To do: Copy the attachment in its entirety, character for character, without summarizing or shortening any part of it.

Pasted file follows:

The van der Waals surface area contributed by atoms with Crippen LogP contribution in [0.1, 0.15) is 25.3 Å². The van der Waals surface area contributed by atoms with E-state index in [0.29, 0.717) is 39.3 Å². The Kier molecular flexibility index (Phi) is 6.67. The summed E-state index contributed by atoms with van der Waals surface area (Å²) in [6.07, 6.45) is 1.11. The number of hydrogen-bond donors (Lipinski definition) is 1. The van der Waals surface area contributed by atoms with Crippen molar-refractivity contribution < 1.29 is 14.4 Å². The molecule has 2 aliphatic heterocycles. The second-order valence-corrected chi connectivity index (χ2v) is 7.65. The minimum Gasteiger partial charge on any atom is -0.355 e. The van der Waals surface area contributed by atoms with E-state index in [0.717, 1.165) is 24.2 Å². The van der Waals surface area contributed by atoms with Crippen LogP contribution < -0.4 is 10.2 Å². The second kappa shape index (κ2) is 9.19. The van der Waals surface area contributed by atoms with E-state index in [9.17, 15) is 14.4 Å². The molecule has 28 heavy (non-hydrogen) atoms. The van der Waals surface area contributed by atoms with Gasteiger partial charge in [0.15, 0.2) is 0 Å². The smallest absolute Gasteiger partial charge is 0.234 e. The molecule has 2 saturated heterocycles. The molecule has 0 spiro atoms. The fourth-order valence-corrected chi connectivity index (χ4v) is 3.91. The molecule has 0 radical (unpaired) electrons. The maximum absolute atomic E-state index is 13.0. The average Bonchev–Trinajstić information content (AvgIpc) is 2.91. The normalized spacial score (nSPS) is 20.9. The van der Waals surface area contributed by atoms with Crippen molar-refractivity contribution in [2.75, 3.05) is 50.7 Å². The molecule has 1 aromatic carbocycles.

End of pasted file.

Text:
The van der Waals surface area contributed by atoms with Crippen LogP contribution in [0.1, 0.15) is 25.3 Å². The van der Waals surface area contributed by atoms with E-state index in [0.29, 0.717) is 39.3 Å². The Kier molecular flexibility index (Phi) is 6.67. The summed E-state index contributed by atoms with van der Waals surface area (Å²) in [6.07, 6.45) is 1.11. The number of hydrogen-bond donors (Lipinski definition) is 1. The van der Waals surface area contributed by atoms with Crippen molar-refractivity contribution < 1.29 is 14.4 Å². The molecule has 2 aliphatic heterocycles. The second-order valence-corrected chi connectivity index (χ2v) is 7.65. The minimum Gasteiger partial charge on any atom is -0.355 e. The van der Waals surface area contributed by atoms with E-state index in [0.717, 1.165) is 24.2 Å². The van der Waals surface area contributed by atoms with Crippen LogP contribution < -0.4 is 10.2 Å². The second kappa shape index (κ2) is 9.19. The van der Waals surface area contributed by atoms with E-state index in [9.17, 15) is 14.4 Å². The molecule has 28 heavy (non-hydrogen) atoms. The van der Waals surface area contributed by atoms with Gasteiger partial charge in [0.15, 0.2) is 0 Å². The smallest absolute Gasteiger partial charge is 0.234 e. The molecule has 2 saturated heterocycles. The molecule has 0 spiro atoms. The fourth-order valence-corrected chi connectivity index (χ4v) is 3.91. The molecule has 0 radical (unpaired) electrons. The maximum absolute atomic E-state index is 13.0. The average Bonchev–Trinajstić information content (AvgIpc) is 2.91. The normalized spacial score (nSPS) is 20.9. The van der Waals surface area contributed by atoms with Crippen molar-refractivity contribution in [2.75, 3.05) is 50.7 Å². The molecule has 1 aromatic carbocycles.